Ever since I arrived in Boston in 1971, the Boston Marathon has been a part of my life.
From my memoir, "Coming Home: A Memoir of Healing, Hope and Possibility":
We woke up early on April 15, 2013. You would have thought we were running the Boston Marathon again. Tom and I had a ‘perfect’ morning together enjoying the coverage on WBZ TV and leisurely making our way to the Mandarin Oriental Hotel for a reunion with some of our Race for Rehab team members. Although I grew up in New York, I called Boston home since 1971 when I began my freshman year at Boston University. Following numerous orthopedic surgeries when I hobbled around on crutches, I would often joke, “No I’m not going to run the marathon this year, maybe next year.” Be careful what you say out loud to the Universe.
I saw a link to the WHDH news story "Runners stop for painting of Boston Marathon finish line."
Bill Rodgers said, "This year's different...there's a lot of intensity."
I love Bill and the way that he states things so simply yet with such eloquence.
Here he is at the unveiling of the banners this year with a powerful conviction about the Boston Marathon and Bostonians:
I was blessed to meet Bill Rodgers in Hyannis 5 years ago
as I was preparing to run my first half marathon ever and then this year as he signed a copy of "Marathon Man: My 26.2 Mile Journey from Unknown Grad Student to the Top of the Running World."
He is so unassuming and perhaps one of the things I love most about being in the running community is that the every day runner can stand and chit chat with elite runners. As an aside, Bill Rodgers does say in his book that he hates the term elite runner. In his book, he sees the Boston Marathon first as a college student in Connecticut. His roommate, Amby Burfoot is the one who introduces him to endurance running. He offers a wonderful historical perspective about the race.
When we were training for Boston 2009, our daughter happened to be sitting next to Johnny (the elder) Kelley's nephew Tom and his wife Dottie on our return flight from Puerto Rico. We had to get out of the brutal cold for five days and train in warmer weather. We were treated to stories about Johnny and an autographed photo of Johnny graces our living room wall.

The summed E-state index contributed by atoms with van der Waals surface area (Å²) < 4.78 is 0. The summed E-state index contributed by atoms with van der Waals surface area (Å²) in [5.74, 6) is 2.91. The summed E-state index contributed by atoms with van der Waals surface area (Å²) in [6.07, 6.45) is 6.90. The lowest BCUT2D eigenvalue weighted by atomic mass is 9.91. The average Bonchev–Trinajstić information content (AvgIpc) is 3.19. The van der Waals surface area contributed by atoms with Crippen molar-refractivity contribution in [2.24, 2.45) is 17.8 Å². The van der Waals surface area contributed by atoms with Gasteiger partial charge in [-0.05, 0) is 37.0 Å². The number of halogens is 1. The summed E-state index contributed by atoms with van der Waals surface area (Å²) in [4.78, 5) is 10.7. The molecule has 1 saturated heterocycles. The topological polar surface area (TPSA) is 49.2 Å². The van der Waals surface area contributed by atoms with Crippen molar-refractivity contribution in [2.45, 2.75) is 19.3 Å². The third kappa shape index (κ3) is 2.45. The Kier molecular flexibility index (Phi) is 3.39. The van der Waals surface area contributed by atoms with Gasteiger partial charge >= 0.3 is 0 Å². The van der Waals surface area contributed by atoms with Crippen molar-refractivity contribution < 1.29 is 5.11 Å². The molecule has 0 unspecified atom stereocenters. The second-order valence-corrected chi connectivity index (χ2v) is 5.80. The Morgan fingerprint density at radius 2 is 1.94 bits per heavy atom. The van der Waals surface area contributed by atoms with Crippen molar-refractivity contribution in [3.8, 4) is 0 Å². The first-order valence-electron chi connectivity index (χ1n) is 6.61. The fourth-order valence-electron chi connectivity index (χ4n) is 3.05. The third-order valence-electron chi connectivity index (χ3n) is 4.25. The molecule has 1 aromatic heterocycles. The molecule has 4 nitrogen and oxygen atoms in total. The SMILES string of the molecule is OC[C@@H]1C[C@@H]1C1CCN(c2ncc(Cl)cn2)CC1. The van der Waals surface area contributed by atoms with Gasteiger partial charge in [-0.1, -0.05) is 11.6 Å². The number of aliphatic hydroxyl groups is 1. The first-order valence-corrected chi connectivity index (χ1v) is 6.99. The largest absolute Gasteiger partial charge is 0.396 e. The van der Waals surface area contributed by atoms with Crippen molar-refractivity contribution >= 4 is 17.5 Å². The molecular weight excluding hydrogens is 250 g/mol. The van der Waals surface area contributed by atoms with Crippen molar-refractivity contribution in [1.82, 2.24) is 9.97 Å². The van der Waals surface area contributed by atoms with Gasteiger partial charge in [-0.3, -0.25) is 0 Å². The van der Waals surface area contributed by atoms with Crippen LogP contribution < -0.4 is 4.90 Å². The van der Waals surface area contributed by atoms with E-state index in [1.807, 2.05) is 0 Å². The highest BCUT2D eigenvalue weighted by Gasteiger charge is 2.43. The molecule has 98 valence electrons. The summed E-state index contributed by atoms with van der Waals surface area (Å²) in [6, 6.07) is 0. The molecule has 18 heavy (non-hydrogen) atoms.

The other day I was going through our Boston 2009 Memorabilia and came across the note they sent us:
This is a poster created by Adidas for the 2004 BAA Marathon. I had Johnny sign a few when we roomed together at the Copley Plaza that week, and I know he would have gladly signed one for your family if he were here. Perhaps it will inspire you to run a good race, especially the last 6 miles. Johnny was an inspiration to many of us amateur runners and he lives on in the memories of countless runners. You can get a copy of his book Young at Heart on Amazon I believe. You'll note that his forefathers came over to the USA on the SS Marathon!!! Keep on running as I do..We loved your website and maybe some day we can meet again.
We did meet again when we picked up our bib numbers for the 2009 Marathon.
This year IS different. And to be honest, I don't even know how to begin to process or where to put the range of intense feelings I am experiencing as we prepare for the one year anniversary of the bombings and as we get ready for Marathon Monday in just a few weeks. In yesterday's post I shared how we decided we would not be at the Mandarin Oriental Hotel this year and needed to be cheering on our friends on Beacon Street either at Cleveland Circle or Dean Road.
Part of me wants to savor every moment leading up to Marathon Monday. Being support crew for the last long run this Saturday.
Greg Gordon's Boston Marathon Fundraiser Singing Boston Strong: An Evening of A Cappella Music to Benefit Spaulding Rehab
Tom's running of the BAA 5K and then packet stuffing the following weekend.
And part of me just wants it all to be over with!
Instead, I will breathe deeply and abide with whatever feelings may come up no matter how intensely because well - this year's Boston Marathon is different.